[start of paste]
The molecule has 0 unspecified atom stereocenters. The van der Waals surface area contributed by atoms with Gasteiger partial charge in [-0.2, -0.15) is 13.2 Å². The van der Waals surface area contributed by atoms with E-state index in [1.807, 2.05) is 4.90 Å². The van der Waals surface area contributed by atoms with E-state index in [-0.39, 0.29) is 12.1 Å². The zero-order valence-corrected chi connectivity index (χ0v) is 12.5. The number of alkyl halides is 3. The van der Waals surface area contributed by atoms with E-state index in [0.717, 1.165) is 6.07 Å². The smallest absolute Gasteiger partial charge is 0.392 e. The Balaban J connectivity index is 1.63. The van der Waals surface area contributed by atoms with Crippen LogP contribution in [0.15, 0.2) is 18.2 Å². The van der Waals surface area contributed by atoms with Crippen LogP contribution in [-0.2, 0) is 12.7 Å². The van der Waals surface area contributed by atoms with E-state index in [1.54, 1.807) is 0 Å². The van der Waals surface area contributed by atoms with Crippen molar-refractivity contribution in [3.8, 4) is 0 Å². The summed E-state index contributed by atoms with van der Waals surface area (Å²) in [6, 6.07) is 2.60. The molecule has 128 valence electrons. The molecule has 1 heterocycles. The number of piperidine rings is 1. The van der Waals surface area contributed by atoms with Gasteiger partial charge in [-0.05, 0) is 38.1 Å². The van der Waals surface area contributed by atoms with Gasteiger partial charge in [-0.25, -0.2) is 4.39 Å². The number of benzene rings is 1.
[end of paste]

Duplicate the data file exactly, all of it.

The molecule has 0 unspecified atom stereocenters. The van der Waals surface area contributed by atoms with Gasteiger partial charge in [-0.2, -0.15) is 13.2 Å². The van der Waals surface area contributed by atoms with E-state index in [1.807, 2.05) is 4.90 Å². The van der Waals surface area contributed by atoms with E-state index in [-0.39, 0.29) is 12.1 Å². The zero-order valence-corrected chi connectivity index (χ0v) is 12.5. The number of alkyl halides is 3. The van der Waals surface area contributed by atoms with E-state index in [0.717, 1.165) is 6.07 Å². The smallest absolute Gasteiger partial charge is 0.392 e. The Balaban J connectivity index is 1.63. The van der Waals surface area contributed by atoms with Crippen LogP contribution in [0.15, 0.2) is 18.2 Å². The van der Waals surface area contributed by atoms with Crippen LogP contribution in [-0.2, 0) is 12.7 Å². The van der Waals surface area contributed by atoms with E-state index in [1.54, 1.807) is 0 Å². The van der Waals surface area contributed by atoms with Crippen molar-refractivity contribution in [3.8, 4) is 0 Å². The summed E-state index contributed by atoms with van der Waals surface area (Å²) in [6, 6.07) is 2.60. The molecule has 128 valence electrons. The molecule has 1 heterocycles. The number of piperidine rings is 1. The van der Waals surface area contributed by atoms with Gasteiger partial charge in [-0.05, 0) is 38.1 Å². The van der Waals surface area contributed by atoms with Gasteiger partial charge in [-0.25, -0.2) is 4.39 Å². The number of benzene rings is 1.